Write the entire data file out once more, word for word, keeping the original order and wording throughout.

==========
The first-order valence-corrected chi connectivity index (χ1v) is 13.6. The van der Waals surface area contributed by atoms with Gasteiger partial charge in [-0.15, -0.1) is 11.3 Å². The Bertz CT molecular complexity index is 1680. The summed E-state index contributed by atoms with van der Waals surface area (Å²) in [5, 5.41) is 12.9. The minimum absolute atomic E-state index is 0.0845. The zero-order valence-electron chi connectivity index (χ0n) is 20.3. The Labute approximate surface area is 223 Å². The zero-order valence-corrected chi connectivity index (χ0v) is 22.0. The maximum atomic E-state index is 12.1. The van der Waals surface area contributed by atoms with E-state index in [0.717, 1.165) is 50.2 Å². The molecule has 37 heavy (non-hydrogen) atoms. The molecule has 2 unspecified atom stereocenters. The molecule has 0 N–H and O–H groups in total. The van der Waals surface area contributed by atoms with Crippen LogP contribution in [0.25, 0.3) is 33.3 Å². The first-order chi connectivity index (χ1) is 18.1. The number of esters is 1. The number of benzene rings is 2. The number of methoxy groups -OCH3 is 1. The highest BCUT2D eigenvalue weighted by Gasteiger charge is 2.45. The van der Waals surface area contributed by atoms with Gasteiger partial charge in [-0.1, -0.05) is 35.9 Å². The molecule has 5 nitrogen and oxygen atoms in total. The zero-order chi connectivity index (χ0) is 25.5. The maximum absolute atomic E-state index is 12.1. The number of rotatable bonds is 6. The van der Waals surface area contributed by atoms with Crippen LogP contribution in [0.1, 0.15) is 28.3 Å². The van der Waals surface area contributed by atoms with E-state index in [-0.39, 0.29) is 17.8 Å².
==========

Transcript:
The first-order valence-corrected chi connectivity index (χ1v) is 13.6. The van der Waals surface area contributed by atoms with Gasteiger partial charge in [-0.15, -0.1) is 11.3 Å². The Bertz CT molecular complexity index is 1680. The summed E-state index contributed by atoms with van der Waals surface area (Å²) in [5, 5.41) is 12.9. The minimum absolute atomic E-state index is 0.0845. The zero-order valence-electron chi connectivity index (χ0n) is 20.3. The Labute approximate surface area is 223 Å². The zero-order valence-corrected chi connectivity index (χ0v) is 22.0. The maximum atomic E-state index is 12.1. The van der Waals surface area contributed by atoms with E-state index in [0.717, 1.165) is 50.2 Å². The molecule has 37 heavy (non-hydrogen) atoms. The molecule has 2 unspecified atom stereocenters. The molecule has 0 N–H and O–H groups in total. The van der Waals surface area contributed by atoms with Crippen LogP contribution in [0.25, 0.3) is 33.3 Å². The first-order chi connectivity index (χ1) is 18.1. The number of esters is 1. The number of benzene rings is 2. The number of methoxy groups -OCH3 is 1. The highest BCUT2D eigenvalue weighted by Gasteiger charge is 2.45. The van der Waals surface area contributed by atoms with Gasteiger partial charge in [-0.1, -0.05) is 35.9 Å². The molecule has 5 nitrogen and oxygen atoms in total. The zero-order chi connectivity index (χ0) is 25.5. The maximum absolute atomic E-state index is 12.1. The number of rotatable bonds is 6. The van der Waals surface area contributed by atoms with Crippen LogP contribution in [0.1, 0.15) is 28.3 Å². The van der Waals surface area contributed by atoms with E-state index in [-0.39, 0.29) is 17.8 Å².